When you think of climate change and energy, what springs to mind? Coal, fossil fuel, power plants, renewables, and efficiency are likely on your list, whether as contributors or mitigation options. But if demand response and smart grid are not on your list, it is incomplete.
You are not alone. The EPA didn’t put them on its “list” when it put out its draft Clean Power Plan (111d) earlier this year. The fact is, however, that smart grid and things under its umbrella like DR, storage, etc. should be squarely on the table when climate-related plans are being made.
There are three questions regarding smart grid and climate change that are being asked these days. There is also one question that is not being asked but should be. They will all be part of the discussion at the upcoming National Summit on Smart Grid and Climate Change on December 2-3, but let’s take a quick look at them now.
The first two are:
- Can states use smart grid (and anything like DR, storage, etc that is under its umbrella) in their compliance plans under the EPA Clean Power Plan (111d)?
- If the answer to the first question is yes, will that give a boost to smart grid activity?
The third one is:
3. Which should happen first? Grid Hardening or Grid “Smartening”? Or should they be done together?
The first two questions fall into the category of climate mitigation and emissions reduction. Even before the EPA Plan came out, smart grid and DR were not seen as saving kWh, and therefore emissions. They were focused on kW reduction, and only for short amounts of time, usually on peak, right?
Well, that may have been true once, but that is not the case anymore. DR is no longer just about the peak. It has evolved into technology-based intelligent energy management. It has become dynamic efficiency, as opposed to traditional end-use efficiency. As such, it optimizes and reduces energy consumption and emissions. But even where DR is used solely as a peak management tool, studies show that there is little if any “bounce back” effect during the off-peak( i.e. not all of the usage that was reduced is replaced) and that on average there is a 4-5% overall reduction.
Let’s look at another smart grid option – Conservation Voltage Reduction (CVR). This option is essentially one where smart grid technology allows a utility to provide the same service to the customer while also lowering voltage, which in turn lowers usage and therefore emissions. CVR has been shown to generate around 1% savings, and customers don’t have to do anything.
Thankfully, with a little prodding by the SG and DR community, EPA has seen the light and now commonly speaks out to say that smart grid is definitely eligible for states to consider putting in their 111d compliance plans. EPA has clarified that the four specified “building blocks” in its plan were for purposes of determining goals. They are not prescriptive choices. States can put anything they want to in their plan, as long as they demonstrate that there will be reductions.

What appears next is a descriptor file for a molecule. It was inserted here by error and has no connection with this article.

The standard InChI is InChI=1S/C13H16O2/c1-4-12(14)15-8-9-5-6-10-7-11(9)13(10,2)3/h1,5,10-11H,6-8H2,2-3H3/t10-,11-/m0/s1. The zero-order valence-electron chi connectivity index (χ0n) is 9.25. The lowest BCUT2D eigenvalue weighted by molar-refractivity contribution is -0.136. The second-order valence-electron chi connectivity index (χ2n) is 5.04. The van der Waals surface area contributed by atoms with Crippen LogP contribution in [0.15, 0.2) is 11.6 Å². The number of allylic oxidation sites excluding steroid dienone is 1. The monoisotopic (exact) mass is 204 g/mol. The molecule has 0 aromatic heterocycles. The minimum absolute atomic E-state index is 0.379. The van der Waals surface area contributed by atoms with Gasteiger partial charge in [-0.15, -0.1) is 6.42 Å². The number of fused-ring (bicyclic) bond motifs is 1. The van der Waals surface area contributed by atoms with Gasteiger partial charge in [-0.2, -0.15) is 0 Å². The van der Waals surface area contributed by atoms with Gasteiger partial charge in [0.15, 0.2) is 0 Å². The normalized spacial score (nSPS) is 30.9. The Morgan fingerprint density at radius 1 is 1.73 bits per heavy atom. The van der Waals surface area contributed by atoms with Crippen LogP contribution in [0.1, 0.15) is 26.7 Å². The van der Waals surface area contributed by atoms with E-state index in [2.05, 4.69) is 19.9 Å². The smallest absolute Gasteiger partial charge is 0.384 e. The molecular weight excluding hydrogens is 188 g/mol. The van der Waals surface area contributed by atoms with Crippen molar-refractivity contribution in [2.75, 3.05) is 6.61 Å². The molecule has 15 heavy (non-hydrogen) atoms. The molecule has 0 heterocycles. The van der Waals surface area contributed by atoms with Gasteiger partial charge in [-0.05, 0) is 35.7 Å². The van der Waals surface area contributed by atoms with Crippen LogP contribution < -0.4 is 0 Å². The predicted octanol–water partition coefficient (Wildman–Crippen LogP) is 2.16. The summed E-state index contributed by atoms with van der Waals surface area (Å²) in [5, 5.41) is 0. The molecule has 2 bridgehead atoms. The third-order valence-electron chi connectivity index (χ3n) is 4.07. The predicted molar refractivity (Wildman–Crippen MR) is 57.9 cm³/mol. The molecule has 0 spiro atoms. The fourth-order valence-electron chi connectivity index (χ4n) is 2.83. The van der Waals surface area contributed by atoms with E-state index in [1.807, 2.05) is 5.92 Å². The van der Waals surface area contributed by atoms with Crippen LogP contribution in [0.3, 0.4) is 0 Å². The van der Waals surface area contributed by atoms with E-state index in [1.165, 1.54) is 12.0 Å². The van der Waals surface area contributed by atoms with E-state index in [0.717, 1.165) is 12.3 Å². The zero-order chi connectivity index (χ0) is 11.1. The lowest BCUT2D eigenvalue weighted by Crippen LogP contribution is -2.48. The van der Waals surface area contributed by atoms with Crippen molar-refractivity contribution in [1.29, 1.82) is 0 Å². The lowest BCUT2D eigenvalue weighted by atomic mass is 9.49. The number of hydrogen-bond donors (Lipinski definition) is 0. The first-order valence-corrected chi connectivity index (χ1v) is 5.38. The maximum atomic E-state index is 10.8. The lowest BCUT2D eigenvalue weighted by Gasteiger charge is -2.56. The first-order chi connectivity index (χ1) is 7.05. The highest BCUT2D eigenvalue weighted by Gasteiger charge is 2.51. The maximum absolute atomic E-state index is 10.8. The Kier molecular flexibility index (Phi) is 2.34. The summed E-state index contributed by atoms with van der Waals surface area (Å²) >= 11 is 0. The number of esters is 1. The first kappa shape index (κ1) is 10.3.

So that brings us to question 2 – what does that mean for smart grid? Well, if it is eligible to be used in a state plan, that should be good, right? Not necessarily. First, the people putting together the state plans need to not be hung up on the myth that there are no reductions from smart grid. EPA saying it is eligible only means it is on the shopping list for states. The key is getting them to select it, and that may take a focused education effort on the part of the smart grid and DR community. And it wouldn’t hurt if as part of that effort, states were reminded that they can’t plan to do large amounts of intermittent renewables on the system and not think about DR and smart grid – yet another reason to put them into a plan.
Finally, let’s examine question 3on climate adaptation. Whatever climate change scenario one subscribes to, few if any speak out against the need to prepare for change, whether it is sea level rise, storms, or rising temperatures. So is there a role for smart grid? At the National Summit on Smart Grid and Climate Change, an entire track has been devoted to that discussion.
When it comes to the electricity system, resiliency is the word one hears most. While definitions of that differ, two of the common attributes of a resilient system are flexibility and diversity. That means not putting all of your eggs into one power system, or one line. It means seeking strength through a distribution system that is really distributed – not just for delivery of power, but for generating it. That is where distributed energy resources (DER) and microgrids – both part of the smart grid diaspora – come into play. They help increase the resiliency of a system. Of course such a system needs management. But that is where the new smart grid technologies provide the ability to sense, monitor, communicate, and control.
The challenge in the question is this: some grid resiliency efforts in the wake of Superstorm Sandy and other similar events are focusing on grid hardening – not grid smartening. Now I agree that grid hardening sounds conceptually comforting. After all, raising the level of a substation so that storm waters will flow underneath it (a real example) is pretty straightforward and understandable. But where does that get us in the end? How has that modernized the grid? Don’t get me wrong, I believe that grid hardening should be pursued where it makes sense, but not at the total exclusion of grid smartening.
In an ideal world, states would be looking at a climate adaption plan at the same time they are putting together a climate mitigation plan. In that ideal world, smart grid would get bonus points for being something that can go into both plans. But we don’t live in an ideal world, and state agencies operate in silos. It may be up to the DR and smart grid communities to help them with their plans, and help them connect the dots that will make those plans better and create better opportunities for smart grid.